Gobolinux is a linux distribution with a different goal than most distributions: Try things out that should be doable on unix-like operating systems but are often complicated by tradition, ritual or most likely laziness. Gobo isn’t going to be your desktop, unless you’re a masochist, but it is an interesting commentary on some valuable principles we started with but which are now losing traction.

Its primary difference is that it attempts to redefine the traditional unix-like file system layout. Many criticized the author of the distribution for even thinking of trying to change this and they often cited the old principle that if you don’t follow the rules learned by unix you’ll be bound to painfully relearn them. But that principle is misapplied here. The author rightfully dares to tread on ground few have dared before.

Its second interesting difference is its attempt to free super-user privileges from the root user. This is done to some extent in existing distributions but not every packaged app obeys the rule that super-user privileges are granted to anyone with a super-user user ID and not only the user named “root.” To achieve this, Gobolinux alters each application in case it has contrary logic.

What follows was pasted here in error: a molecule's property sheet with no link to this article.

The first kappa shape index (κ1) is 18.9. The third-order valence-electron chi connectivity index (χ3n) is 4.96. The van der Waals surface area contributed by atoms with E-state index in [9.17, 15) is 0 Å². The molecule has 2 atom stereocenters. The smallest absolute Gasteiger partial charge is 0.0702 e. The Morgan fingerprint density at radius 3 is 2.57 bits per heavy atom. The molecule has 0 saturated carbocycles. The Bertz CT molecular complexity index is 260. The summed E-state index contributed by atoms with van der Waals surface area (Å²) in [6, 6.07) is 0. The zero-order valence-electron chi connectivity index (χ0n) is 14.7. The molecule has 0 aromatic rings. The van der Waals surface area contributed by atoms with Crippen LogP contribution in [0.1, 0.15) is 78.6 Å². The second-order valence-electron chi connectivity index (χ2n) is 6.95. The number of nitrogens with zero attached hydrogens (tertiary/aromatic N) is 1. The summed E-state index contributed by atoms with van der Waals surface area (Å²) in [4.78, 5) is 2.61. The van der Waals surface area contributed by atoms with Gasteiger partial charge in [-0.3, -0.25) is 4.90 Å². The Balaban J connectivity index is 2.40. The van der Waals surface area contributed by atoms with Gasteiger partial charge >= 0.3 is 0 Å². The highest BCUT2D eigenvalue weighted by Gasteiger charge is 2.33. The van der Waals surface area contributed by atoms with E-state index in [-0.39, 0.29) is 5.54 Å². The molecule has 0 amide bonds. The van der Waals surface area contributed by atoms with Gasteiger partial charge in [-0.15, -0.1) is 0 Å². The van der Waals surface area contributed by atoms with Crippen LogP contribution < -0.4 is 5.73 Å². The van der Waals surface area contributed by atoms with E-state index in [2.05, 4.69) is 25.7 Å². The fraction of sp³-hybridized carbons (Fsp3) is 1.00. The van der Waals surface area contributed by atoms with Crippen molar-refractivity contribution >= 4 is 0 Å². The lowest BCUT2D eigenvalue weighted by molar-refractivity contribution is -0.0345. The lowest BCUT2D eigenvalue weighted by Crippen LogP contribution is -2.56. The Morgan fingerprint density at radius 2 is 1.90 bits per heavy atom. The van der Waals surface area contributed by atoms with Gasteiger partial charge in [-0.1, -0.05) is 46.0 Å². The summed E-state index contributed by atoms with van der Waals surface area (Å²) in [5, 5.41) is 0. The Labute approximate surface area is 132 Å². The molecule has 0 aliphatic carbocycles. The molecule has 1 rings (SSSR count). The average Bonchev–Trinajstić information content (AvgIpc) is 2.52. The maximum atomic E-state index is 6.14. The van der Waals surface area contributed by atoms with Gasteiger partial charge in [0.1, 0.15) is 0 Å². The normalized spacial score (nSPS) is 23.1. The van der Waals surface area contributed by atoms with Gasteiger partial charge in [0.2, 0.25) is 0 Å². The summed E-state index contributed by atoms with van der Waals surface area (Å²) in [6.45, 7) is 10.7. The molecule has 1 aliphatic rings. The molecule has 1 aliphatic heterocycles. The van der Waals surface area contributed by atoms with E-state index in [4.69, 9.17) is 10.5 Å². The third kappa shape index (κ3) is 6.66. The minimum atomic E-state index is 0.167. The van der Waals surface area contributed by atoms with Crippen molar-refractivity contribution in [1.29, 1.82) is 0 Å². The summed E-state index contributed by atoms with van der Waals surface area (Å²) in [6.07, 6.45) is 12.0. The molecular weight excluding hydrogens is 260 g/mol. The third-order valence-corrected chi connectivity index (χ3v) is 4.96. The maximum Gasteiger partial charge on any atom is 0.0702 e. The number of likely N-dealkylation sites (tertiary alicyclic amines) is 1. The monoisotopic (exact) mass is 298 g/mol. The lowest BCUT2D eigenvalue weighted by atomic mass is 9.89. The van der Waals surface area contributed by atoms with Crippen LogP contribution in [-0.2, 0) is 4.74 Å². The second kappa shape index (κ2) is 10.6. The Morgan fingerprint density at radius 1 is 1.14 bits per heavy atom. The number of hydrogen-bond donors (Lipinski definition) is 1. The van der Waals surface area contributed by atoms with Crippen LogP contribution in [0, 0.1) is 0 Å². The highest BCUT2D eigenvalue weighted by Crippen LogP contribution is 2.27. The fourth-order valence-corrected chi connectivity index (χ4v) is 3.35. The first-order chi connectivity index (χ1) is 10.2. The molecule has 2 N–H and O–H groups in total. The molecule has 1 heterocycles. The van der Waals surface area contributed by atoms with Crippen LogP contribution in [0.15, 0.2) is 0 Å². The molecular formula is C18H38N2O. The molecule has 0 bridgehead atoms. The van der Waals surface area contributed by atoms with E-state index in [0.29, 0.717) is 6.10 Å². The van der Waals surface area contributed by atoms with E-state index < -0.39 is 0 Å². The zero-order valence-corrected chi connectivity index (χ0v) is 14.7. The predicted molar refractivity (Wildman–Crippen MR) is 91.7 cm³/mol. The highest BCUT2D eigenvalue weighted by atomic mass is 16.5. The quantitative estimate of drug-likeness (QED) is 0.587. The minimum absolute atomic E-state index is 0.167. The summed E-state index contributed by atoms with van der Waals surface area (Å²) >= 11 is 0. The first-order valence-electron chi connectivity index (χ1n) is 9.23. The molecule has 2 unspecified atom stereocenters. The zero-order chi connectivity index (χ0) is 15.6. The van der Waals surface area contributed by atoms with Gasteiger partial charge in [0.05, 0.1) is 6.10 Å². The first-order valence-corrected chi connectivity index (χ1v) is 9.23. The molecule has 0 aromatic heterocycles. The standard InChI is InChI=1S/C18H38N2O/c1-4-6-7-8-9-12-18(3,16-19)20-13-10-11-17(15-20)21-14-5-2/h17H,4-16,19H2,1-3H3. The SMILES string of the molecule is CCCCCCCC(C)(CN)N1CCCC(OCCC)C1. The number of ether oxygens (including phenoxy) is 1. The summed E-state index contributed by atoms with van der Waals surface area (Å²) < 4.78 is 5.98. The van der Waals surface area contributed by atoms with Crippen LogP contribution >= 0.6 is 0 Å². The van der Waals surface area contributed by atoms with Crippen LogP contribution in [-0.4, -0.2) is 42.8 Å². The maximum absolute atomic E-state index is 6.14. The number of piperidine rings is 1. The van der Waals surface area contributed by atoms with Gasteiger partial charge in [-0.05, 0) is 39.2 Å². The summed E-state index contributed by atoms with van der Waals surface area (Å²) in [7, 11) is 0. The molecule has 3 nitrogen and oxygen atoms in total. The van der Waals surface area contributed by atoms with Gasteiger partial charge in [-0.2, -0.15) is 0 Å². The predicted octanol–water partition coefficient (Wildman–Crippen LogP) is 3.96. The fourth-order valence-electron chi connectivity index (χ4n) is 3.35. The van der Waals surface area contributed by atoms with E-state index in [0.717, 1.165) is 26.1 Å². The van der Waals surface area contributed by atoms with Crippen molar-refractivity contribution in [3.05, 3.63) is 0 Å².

There are probably other intriguing facets of Gobolinux that I could bring up but these two points illustrate two significant areas where entrenched beliefs work against trying to improve different areas of the operating system. Openness and freedom to innovate are one of the greatest assets of open source and its a shame attempts to alter the status quo wouldn’t be met with more enthusiasm.

I say a shame because the author of Gobolinux really has come up against strong opposition to his ideas, to the point of personal attacks. See the documentation for details on the different ideas Gobolinux attempts and especially “I am not clueless,” a response to all the critics who felt the Gobolinux was a step backwards, that it was violating hard won truths and it was a pointless, fruitless attempt.